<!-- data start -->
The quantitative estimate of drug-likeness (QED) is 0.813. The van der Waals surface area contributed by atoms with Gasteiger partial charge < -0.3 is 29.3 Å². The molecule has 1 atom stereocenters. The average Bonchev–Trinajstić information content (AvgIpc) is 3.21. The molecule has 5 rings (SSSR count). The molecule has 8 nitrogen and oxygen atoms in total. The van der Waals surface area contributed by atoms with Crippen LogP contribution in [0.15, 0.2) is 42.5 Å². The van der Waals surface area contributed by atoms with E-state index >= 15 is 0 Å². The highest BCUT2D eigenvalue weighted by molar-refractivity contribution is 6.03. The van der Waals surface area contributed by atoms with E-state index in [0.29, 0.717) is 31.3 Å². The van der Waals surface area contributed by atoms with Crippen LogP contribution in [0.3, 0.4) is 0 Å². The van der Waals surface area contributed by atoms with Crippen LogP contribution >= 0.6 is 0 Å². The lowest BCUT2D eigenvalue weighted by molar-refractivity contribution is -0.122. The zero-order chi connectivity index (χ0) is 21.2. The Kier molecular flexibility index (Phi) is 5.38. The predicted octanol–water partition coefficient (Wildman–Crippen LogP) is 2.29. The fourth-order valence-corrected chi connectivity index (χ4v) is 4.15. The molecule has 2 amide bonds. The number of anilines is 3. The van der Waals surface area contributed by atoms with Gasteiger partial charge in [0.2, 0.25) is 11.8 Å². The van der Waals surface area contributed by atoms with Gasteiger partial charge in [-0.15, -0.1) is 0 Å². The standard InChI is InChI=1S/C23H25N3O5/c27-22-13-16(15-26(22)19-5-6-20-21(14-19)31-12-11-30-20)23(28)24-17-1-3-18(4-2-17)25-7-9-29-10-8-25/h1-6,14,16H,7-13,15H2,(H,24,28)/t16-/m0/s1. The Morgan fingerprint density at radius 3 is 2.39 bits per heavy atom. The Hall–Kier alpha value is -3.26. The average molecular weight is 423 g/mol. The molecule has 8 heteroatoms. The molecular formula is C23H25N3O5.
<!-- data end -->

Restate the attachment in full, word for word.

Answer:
The quantitative estimate of drug-likeness (QED) is 0.813. The van der Waals surface area contributed by atoms with Gasteiger partial charge < -0.3 is 29.3 Å². The molecule has 1 atom stereocenters. The average Bonchev–Trinajstić information content (AvgIpc) is 3.21. The molecule has 5 rings (SSSR count). The molecule has 8 nitrogen and oxygen atoms in total. The van der Waals surface area contributed by atoms with Crippen LogP contribution in [0.15, 0.2) is 42.5 Å². The van der Waals surface area contributed by atoms with E-state index >= 15 is 0 Å². The highest BCUT2D eigenvalue weighted by molar-refractivity contribution is 6.03. The van der Waals surface area contributed by atoms with E-state index in [0.29, 0.717) is 31.3 Å². The van der Waals surface area contributed by atoms with Crippen LogP contribution in [0.3, 0.4) is 0 Å². The van der Waals surface area contributed by atoms with Crippen LogP contribution >= 0.6 is 0 Å². The lowest BCUT2D eigenvalue weighted by molar-refractivity contribution is -0.122. The zero-order chi connectivity index (χ0) is 21.2. The Kier molecular flexibility index (Phi) is 5.38. The predicted octanol–water partition coefficient (Wildman–Crippen LogP) is 2.29. The fourth-order valence-corrected chi connectivity index (χ4v) is 4.15. The molecule has 2 amide bonds. The number of anilines is 3. The van der Waals surface area contributed by atoms with Gasteiger partial charge in [0.2, 0.25) is 11.8 Å². The van der Waals surface area contributed by atoms with Gasteiger partial charge in [-0.15, -0.1) is 0 Å². The standard InChI is InChI=1S/C23H25N3O5/c27-22-13-16(15-26(22)19-5-6-20-21(14-19)31-12-11-30-20)23(28)24-17-1-3-18(4-2-17)25-7-9-29-10-8-25/h1-6,14,16H,7-13,15H2,(H,24,28)/t16-/m0/s1. The Morgan fingerprint density at radius 3 is 2.39 bits per heavy atom. The Hall–Kier alpha value is -3.26. The average molecular weight is 423 g/mol. The molecule has 8 heteroatoms. The molecular formula is C23H25N3O5.